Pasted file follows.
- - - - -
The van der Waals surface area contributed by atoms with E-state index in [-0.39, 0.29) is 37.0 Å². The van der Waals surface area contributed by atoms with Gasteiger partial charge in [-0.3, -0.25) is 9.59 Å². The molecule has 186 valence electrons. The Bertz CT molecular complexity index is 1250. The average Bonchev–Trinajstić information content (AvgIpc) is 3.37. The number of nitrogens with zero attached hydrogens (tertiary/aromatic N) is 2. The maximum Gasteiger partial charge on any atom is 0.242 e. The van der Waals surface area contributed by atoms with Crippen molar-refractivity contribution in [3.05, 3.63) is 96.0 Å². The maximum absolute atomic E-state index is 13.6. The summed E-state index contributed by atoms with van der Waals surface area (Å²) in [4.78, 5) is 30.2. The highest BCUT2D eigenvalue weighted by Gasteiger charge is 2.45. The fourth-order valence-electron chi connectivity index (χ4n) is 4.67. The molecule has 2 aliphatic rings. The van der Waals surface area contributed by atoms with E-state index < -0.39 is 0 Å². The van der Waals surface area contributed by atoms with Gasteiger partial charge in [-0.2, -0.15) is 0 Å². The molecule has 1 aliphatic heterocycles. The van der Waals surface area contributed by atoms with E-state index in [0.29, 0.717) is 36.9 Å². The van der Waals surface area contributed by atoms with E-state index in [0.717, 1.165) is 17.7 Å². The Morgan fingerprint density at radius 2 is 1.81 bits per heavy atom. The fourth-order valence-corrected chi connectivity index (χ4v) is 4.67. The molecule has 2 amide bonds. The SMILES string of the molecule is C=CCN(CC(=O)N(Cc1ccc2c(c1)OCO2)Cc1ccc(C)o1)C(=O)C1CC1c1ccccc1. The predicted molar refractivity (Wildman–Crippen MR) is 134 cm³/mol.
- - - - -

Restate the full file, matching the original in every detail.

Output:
The van der Waals surface area contributed by atoms with E-state index in [-0.39, 0.29) is 37.0 Å². The van der Waals surface area contributed by atoms with Gasteiger partial charge in [-0.3, -0.25) is 9.59 Å². The molecule has 186 valence electrons. The Bertz CT molecular complexity index is 1250. The average Bonchev–Trinajstić information content (AvgIpc) is 3.37. The number of nitrogens with zero attached hydrogens (tertiary/aromatic N) is 2. The maximum Gasteiger partial charge on any atom is 0.242 e. The van der Waals surface area contributed by atoms with Crippen molar-refractivity contribution in [3.05, 3.63) is 96.0 Å². The maximum absolute atomic E-state index is 13.6. The summed E-state index contributed by atoms with van der Waals surface area (Å²) in [4.78, 5) is 30.2. The highest BCUT2D eigenvalue weighted by Gasteiger charge is 2.45. The fourth-order valence-electron chi connectivity index (χ4n) is 4.67. The molecule has 2 aliphatic rings. The van der Waals surface area contributed by atoms with E-state index < -0.39 is 0 Å². The van der Waals surface area contributed by atoms with Gasteiger partial charge in [-0.2, -0.15) is 0 Å². The molecule has 1 aliphatic heterocycles. The van der Waals surface area contributed by atoms with E-state index in [0.29, 0.717) is 36.9 Å². The van der Waals surface area contributed by atoms with E-state index in [0.717, 1.165) is 17.7 Å². The Morgan fingerprint density at radius 2 is 1.81 bits per heavy atom. The fourth-order valence-corrected chi connectivity index (χ4v) is 4.67. The molecule has 2 amide bonds. The SMILES string of the molecule is C=CCN(CC(=O)N(Cc1ccc2c(c1)OCO2)Cc1ccc(C)o1)C(=O)C1CC1c1ccccc1. The predicted molar refractivity (Wildman–Crippen MR) is 134 cm³/mol.